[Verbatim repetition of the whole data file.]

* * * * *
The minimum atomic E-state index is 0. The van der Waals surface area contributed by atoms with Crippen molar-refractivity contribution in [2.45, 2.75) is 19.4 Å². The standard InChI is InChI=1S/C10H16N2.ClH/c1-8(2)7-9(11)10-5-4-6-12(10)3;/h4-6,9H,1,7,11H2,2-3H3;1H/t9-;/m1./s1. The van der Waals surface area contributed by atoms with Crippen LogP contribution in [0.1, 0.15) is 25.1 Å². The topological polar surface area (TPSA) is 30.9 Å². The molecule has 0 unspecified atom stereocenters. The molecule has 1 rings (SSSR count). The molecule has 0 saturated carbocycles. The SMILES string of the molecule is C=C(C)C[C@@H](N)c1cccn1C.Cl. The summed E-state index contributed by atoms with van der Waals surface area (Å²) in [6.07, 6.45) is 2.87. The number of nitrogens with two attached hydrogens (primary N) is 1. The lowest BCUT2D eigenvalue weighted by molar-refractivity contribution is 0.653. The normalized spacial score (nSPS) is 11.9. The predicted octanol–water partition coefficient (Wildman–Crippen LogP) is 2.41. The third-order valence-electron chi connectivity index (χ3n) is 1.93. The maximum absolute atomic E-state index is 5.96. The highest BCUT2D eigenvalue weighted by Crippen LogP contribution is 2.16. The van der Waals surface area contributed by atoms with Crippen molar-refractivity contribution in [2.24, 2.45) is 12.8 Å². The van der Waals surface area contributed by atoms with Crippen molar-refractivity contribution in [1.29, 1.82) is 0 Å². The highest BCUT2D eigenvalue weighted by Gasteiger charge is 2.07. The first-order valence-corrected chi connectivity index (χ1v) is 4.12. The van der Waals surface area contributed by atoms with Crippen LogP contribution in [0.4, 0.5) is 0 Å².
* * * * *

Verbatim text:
The minimum atomic E-state index is 0. The van der Waals surface area contributed by atoms with Crippen molar-refractivity contribution in [2.45, 2.75) is 19.4 Å². The standard InChI is InChI=1S/C10H16N2.ClH/c1-8(2)7-9(11)10-5-4-6-12(10)3;/h4-6,9H,1,7,11H2,2-3H3;1H/t9-;/m1./s1. The van der Waals surface area contributed by atoms with Crippen LogP contribution in [0.1, 0.15) is 25.1 Å². The topological polar surface area (TPSA) is 30.9 Å². The molecule has 0 unspecified atom stereocenters. The molecule has 1 rings (SSSR count). The molecule has 0 saturated carbocycles. The SMILES string of the molecule is C=C(C)C[C@@H](N)c1cccn1C.Cl. The summed E-state index contributed by atoms with van der Waals surface area (Å²) in [6.07, 6.45) is 2.87. The number of nitrogens with two attached hydrogens (primary N) is 1. The lowest BCUT2D eigenvalue weighted by molar-refractivity contribution is 0.653. The normalized spacial score (nSPS) is 11.9. The predicted octanol–water partition coefficient (Wildman–Crippen LogP) is 2.41. The third-order valence-electron chi connectivity index (χ3n) is 1.93. The maximum absolute atomic E-state index is 5.96. The highest BCUT2D eigenvalue weighted by Crippen LogP contribution is 2.16. The van der Waals surface area contributed by atoms with Crippen molar-refractivity contribution in [2.24, 2.45) is 12.8 Å². The van der Waals surface area contributed by atoms with Crippen molar-refractivity contribution in [1.29, 1.82) is 0 Å². The highest BCUT2D eigenvalue weighted by Gasteiger charge is 2.07. The first-order valence-corrected chi connectivity index (χ1v) is 4.12. The van der Waals surface area contributed by atoms with Crippen LogP contribution in [0.4, 0.5) is 0 Å².